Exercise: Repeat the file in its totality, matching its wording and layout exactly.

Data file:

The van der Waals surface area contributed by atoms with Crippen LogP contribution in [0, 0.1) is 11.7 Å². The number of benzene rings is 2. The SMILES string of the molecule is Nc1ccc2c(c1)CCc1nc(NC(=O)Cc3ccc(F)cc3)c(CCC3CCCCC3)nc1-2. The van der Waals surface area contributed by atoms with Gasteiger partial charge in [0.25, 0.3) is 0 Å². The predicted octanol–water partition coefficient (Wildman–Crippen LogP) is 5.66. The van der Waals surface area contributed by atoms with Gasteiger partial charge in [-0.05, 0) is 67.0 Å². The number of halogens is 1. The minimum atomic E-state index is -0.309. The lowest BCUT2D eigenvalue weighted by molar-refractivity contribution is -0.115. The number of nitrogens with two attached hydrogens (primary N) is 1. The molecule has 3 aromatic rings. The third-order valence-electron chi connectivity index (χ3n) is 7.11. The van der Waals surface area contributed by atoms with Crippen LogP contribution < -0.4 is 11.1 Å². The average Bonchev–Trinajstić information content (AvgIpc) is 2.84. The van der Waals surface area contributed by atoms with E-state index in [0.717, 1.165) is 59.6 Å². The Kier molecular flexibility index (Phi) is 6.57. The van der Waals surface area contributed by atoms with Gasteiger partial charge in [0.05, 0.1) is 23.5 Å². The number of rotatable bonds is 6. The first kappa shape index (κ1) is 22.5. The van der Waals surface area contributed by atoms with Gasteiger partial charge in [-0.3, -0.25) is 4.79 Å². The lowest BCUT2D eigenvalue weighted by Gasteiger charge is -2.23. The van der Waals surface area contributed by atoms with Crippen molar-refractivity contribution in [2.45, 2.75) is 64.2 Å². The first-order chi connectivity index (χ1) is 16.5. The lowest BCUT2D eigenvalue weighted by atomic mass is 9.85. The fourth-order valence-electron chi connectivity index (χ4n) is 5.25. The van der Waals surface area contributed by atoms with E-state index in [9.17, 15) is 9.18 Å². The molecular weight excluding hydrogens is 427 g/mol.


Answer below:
The van der Waals surface area contributed by atoms with Crippen LogP contribution in [0, 0.1) is 11.7 Å². The number of benzene rings is 2. The SMILES string of the molecule is Nc1ccc2c(c1)CCc1nc(NC(=O)Cc3ccc(F)cc3)c(CCC3CCCCC3)nc1-2. The van der Waals surface area contributed by atoms with Gasteiger partial charge in [0.25, 0.3) is 0 Å². The predicted octanol–water partition coefficient (Wildman–Crippen LogP) is 5.66. The van der Waals surface area contributed by atoms with Gasteiger partial charge in [-0.05, 0) is 67.0 Å². The number of halogens is 1. The minimum atomic E-state index is -0.309. The lowest BCUT2D eigenvalue weighted by molar-refractivity contribution is -0.115. The number of nitrogens with two attached hydrogens (primary N) is 1. The molecule has 3 aromatic rings. The third-order valence-electron chi connectivity index (χ3n) is 7.11. The van der Waals surface area contributed by atoms with Crippen LogP contribution < -0.4 is 11.1 Å². The average Bonchev–Trinajstić information content (AvgIpc) is 2.84. The van der Waals surface area contributed by atoms with E-state index in [0.717, 1.165) is 59.6 Å². The Kier molecular flexibility index (Phi) is 6.57. The van der Waals surface area contributed by atoms with Gasteiger partial charge in [0.05, 0.1) is 23.5 Å². The number of rotatable bonds is 6. The first kappa shape index (κ1) is 22.5. The van der Waals surface area contributed by atoms with Gasteiger partial charge in [-0.3, -0.25) is 4.79 Å². The lowest BCUT2D eigenvalue weighted by Gasteiger charge is -2.23. The van der Waals surface area contributed by atoms with Crippen molar-refractivity contribution in [2.45, 2.75) is 64.2 Å². The first-order chi connectivity index (χ1) is 16.5. The lowest BCUT2D eigenvalue weighted by atomic mass is 9.85. The fourth-order valence-electron chi connectivity index (χ4n) is 5.25. The van der Waals surface area contributed by atoms with E-state index in [9.17, 15) is 9.18 Å². The molecular weight excluding hydrogens is 427 g/mol.